Saturday, 22 March 2014

Dave Hingerty is one of Ireland’s best known drummers. He has played with The Frames and Josh Ritter and has a fabulous drumming C.V

How did you get started playing the drums?
I remember being bought an old Tama Blue Sparkle kit and given a book about snare drum exercises but there were two brothers living across the street who were in a band and the older brother was a drummer but he only had dustbins, chair legs, things like that and he wasn’t really any good and I was about to go off to get drum lessons and they said they would like to have me in the band as a possible drummer and the key was whoever had a drum kit was going to get the job and I took over from the brother with his dustbins and stuff and that was the first local band that I was involved in. I stuck close with that and there was a really brilliant guitar player called Diarmuid Ryan and I stuck close with him and we used to jam together for a couple of years in my bedroom and we were like a two piece Led Zeppelin cover band. That was great, really good early memories.

Did you play in many bands in those early years?
I was always fickle by nature and I tried to play in as many bands as possible, through school including college and after college. I did go to University and I got my degree in psychology and that was in University College Dublin. I never really felt like I was going to use it but it was something to fall back on.

Are you glad you obtained your degree?
 I have to say it was a good decision because the music business isn’t a secure business and I find that a lot of musicians come across as being very insecure. Gigs are like gold dust some times and some musicians can be really nasty in the way they get them and try and hold on to them and it can be quite tough out there. I always felt more secure because I had some thing there to fall back on but my vocation was drums and I knew that by the time I was 14 years of age. But having that university degree behind me did make me feel more secure. I would say to my own kids now to try and do something in their social life to be cool and to try and move up the social ladder and I never felt like I had to do anything, or do anything out of the ordinary, or do anything that I didn’t want to do because I already had the cool cred by being a drummer. It made me feel that I didn’t have to do anything that I didn’t want to do. I got great confidence out of that and I was getting pats on the back socially because I was a drummer so it was great growing up at that time and not having to prove myself all the time not like a lot of kids do in their formative years but anyway getting back to after college I was always working with five or six different songwriters until the time I got in to The Frames and then I suppose I more or less dedicated my time to them  whatever it was for five years I think from 1998 to 2003.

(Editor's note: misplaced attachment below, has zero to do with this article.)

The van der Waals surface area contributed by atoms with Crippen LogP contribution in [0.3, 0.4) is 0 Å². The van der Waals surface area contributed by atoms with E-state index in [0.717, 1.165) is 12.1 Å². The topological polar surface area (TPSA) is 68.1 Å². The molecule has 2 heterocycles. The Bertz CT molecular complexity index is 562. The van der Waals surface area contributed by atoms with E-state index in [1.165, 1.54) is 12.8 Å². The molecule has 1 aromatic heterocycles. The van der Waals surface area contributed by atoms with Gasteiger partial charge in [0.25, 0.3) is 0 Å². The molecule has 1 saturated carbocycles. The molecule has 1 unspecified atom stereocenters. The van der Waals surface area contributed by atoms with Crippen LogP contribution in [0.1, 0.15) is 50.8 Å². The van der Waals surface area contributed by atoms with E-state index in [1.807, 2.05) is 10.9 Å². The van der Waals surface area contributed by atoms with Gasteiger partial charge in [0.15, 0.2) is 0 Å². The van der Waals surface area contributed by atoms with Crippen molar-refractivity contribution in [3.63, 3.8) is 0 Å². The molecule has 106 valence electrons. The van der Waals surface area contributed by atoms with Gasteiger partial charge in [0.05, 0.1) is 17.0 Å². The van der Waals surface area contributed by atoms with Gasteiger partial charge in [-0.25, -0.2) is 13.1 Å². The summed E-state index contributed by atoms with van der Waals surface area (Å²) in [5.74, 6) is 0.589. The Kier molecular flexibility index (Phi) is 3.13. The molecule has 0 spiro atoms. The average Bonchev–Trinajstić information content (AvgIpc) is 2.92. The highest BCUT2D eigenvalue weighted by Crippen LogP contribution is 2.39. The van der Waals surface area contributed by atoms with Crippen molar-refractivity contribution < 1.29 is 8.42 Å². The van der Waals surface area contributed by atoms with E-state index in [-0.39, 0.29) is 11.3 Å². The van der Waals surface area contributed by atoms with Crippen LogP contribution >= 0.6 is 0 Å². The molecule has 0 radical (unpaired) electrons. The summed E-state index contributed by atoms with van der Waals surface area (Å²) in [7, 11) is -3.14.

Looking back was there a history of music in your family?
No, although my grandfather was one of three brothers that played in the Liberties brass band and his wife, my grandmother played piano so yes they were the musical side of the family and the funny thing is that I’m now working in the Liberties with BIMM College.
There’s a new BIMM College which is supposed to have the best of Rock & Roll musicians. Myself, Johnny Boyle and Graham Hopkins we’re teaching in there so it’s a nice full circle to be hanging out in the area where my Grandad was reared.  The BIMM college is a rock & roll degree course.  This summer they asked me to write and develop a second year course. I was really delighted to be asked and they asked me to put a little bit of an Irish twist on it. So this is probably interesting for you. They asked me to include as many Irish drummers as possible. So I was picking stuff from The Frames, U2, Thin Lizzy just to make sure I represented the Irish side of things as well. Third year or fourth year courses – they were developed by English/Americans teachers and there weren’t any Irish drummers. So I like to think I added a little bit with lots of references to Irish drummers.

From the start of your career did you feel it was important to be able to read music?
No, that kind of evolved. In order to survive in the music business I found it hugely important to be able to read music. I was very conscious and thinking to myself if I could play drums and play percussion I would be twice as employable and that’s the way it works. Then I ended up at the most ridiculous and embarrassing gigs – we could be playing rock drums one week and the next week I remember we were down at Kerry airport playing with belly dancers and ankle bells and playing a tarcucon drum with coloured trousers. It was such an embarrassing moment, no rock and roll cred there at all. So anyway I was open enough to do pretty much anything. I never had to do gigs in the long term that I wasn’t interested in. I knew I had to be available as a drummer.